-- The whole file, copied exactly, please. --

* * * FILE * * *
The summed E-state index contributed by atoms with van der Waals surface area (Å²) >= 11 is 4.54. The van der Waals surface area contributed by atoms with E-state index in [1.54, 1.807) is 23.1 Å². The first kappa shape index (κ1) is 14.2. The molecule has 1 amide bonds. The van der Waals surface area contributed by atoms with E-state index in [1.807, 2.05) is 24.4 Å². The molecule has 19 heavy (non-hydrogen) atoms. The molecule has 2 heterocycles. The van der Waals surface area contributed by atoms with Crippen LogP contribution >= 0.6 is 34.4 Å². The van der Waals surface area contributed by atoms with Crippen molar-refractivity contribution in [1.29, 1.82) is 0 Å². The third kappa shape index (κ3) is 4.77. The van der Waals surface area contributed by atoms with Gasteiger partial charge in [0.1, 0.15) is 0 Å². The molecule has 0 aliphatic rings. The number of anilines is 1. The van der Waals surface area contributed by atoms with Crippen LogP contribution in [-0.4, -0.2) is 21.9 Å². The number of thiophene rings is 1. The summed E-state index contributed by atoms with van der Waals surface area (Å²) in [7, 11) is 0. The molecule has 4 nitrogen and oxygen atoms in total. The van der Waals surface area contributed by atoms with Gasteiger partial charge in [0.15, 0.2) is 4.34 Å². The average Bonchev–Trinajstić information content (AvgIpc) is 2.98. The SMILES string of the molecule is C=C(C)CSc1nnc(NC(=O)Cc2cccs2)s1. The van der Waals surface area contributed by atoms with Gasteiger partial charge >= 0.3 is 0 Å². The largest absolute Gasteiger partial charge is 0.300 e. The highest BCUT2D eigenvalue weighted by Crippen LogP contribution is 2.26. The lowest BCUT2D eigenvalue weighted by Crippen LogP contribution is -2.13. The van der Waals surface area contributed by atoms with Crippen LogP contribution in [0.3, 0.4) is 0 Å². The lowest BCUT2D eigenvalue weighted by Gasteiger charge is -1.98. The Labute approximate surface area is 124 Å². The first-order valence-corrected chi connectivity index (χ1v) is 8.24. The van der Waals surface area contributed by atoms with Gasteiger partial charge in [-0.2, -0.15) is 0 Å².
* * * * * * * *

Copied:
The summed E-state index contributed by atoms with van der Waals surface area (Å²) >= 11 is 4.54. The van der Waals surface area contributed by atoms with E-state index in [1.54, 1.807) is 23.1 Å². The first kappa shape index (κ1) is 14.2. The molecule has 1 amide bonds. The van der Waals surface area contributed by atoms with E-state index in [1.807, 2.05) is 24.4 Å². The molecule has 19 heavy (non-hydrogen) atoms. The molecule has 2 heterocycles. The van der Waals surface area contributed by atoms with Crippen LogP contribution >= 0.6 is 34.4 Å². The van der Waals surface area contributed by atoms with Crippen molar-refractivity contribution in [1.29, 1.82) is 0 Å². The third kappa shape index (κ3) is 4.77. The van der Waals surface area contributed by atoms with Gasteiger partial charge in [0.1, 0.15) is 0 Å². The molecule has 0 aliphatic rings. The number of anilines is 1. The van der Waals surface area contributed by atoms with Crippen LogP contribution in [-0.4, -0.2) is 21.9 Å². The number of thiophene rings is 1. The summed E-state index contributed by atoms with van der Waals surface area (Å²) in [7, 11) is 0. The molecule has 4 nitrogen and oxygen atoms in total. The van der Waals surface area contributed by atoms with Gasteiger partial charge in [0.15, 0.2) is 4.34 Å². The average Bonchev–Trinajstić information content (AvgIpc) is 2.98. The SMILES string of the molecule is C=C(C)CSc1nnc(NC(=O)Cc2cccs2)s1. The van der Waals surface area contributed by atoms with Gasteiger partial charge >= 0.3 is 0 Å². The largest absolute Gasteiger partial charge is 0.300 e. The highest BCUT2D eigenvalue weighted by Crippen LogP contribution is 2.26. The lowest BCUT2D eigenvalue weighted by Crippen LogP contribution is -2.13. The van der Waals surface area contributed by atoms with Crippen LogP contribution in [0.3, 0.4) is 0 Å². The lowest BCUT2D eigenvalue weighted by Gasteiger charge is -1.98. The Labute approximate surface area is 124 Å². The first-order valence-corrected chi connectivity index (χ1v) is 8.24. The van der Waals surface area contributed by atoms with Gasteiger partial charge in [-0.2, -0.15) is 0 Å².